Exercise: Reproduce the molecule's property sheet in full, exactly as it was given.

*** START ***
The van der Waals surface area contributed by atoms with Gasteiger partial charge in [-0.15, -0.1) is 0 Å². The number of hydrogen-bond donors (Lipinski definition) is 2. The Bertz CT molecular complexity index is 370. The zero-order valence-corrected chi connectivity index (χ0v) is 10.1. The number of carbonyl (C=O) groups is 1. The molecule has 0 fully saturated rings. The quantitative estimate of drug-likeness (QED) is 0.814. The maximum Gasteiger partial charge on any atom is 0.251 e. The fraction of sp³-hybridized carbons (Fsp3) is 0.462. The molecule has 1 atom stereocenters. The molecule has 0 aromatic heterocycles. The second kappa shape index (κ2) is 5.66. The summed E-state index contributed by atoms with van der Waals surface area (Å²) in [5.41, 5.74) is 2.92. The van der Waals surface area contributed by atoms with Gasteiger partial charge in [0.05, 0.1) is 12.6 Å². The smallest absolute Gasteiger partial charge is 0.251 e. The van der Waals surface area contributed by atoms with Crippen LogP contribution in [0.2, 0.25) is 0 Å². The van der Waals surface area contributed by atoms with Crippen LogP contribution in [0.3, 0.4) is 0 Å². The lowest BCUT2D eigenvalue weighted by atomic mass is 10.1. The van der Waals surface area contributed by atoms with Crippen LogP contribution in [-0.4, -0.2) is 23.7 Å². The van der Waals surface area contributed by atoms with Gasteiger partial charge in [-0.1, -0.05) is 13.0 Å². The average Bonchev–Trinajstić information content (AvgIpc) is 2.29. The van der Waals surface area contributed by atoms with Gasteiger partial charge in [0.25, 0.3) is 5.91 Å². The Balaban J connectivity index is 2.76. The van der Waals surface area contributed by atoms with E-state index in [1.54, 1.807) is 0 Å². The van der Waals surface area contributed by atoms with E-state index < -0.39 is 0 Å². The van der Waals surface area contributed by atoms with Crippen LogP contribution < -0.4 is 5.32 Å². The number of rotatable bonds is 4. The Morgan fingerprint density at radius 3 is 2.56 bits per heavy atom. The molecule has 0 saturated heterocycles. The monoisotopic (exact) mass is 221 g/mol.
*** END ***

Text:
The van der Waals surface area contributed by atoms with Gasteiger partial charge in [-0.15, -0.1) is 0 Å². The number of hydrogen-bond donors (Lipinski definition) is 2. The Bertz CT molecular complexity index is 370. The zero-order valence-corrected chi connectivity index (χ0v) is 10.1. The number of carbonyl (C=O) groups is 1. The molecule has 0 fully saturated rings. The quantitative estimate of drug-likeness (QED) is 0.814. The maximum Gasteiger partial charge on any atom is 0.251 e. The fraction of sp³-hybridized carbons (Fsp3) is 0.462. The molecule has 1 atom stereocenters. The molecule has 0 aromatic heterocycles. The second kappa shape index (κ2) is 5.66. The summed E-state index contributed by atoms with van der Waals surface area (Å²) in [5.41, 5.74) is 2.92. The van der Waals surface area contributed by atoms with Gasteiger partial charge in [0.05, 0.1) is 12.6 Å². The smallest absolute Gasteiger partial charge is 0.251 e. The van der Waals surface area contributed by atoms with Crippen LogP contribution in [0.2, 0.25) is 0 Å². The van der Waals surface area contributed by atoms with Crippen LogP contribution in [0.3, 0.4) is 0 Å². The lowest BCUT2D eigenvalue weighted by atomic mass is 10.1. The van der Waals surface area contributed by atoms with Crippen LogP contribution in [-0.4, -0.2) is 23.7 Å². The van der Waals surface area contributed by atoms with Gasteiger partial charge in [-0.1, -0.05) is 13.0 Å². The average Bonchev–Trinajstić information content (AvgIpc) is 2.29. The van der Waals surface area contributed by atoms with Gasteiger partial charge in [0.25, 0.3) is 5.91 Å². The Balaban J connectivity index is 2.76. The van der Waals surface area contributed by atoms with E-state index in [1.54, 1.807) is 0 Å². The van der Waals surface area contributed by atoms with E-state index < -0.39 is 0 Å². The van der Waals surface area contributed by atoms with Crippen LogP contribution < -0.4 is 5.32 Å². The number of rotatable bonds is 4. The Morgan fingerprint density at radius 3 is 2.56 bits per heavy atom. The molecule has 0 saturated heterocycles. The monoisotopic (exact) mass is 221 g/mol.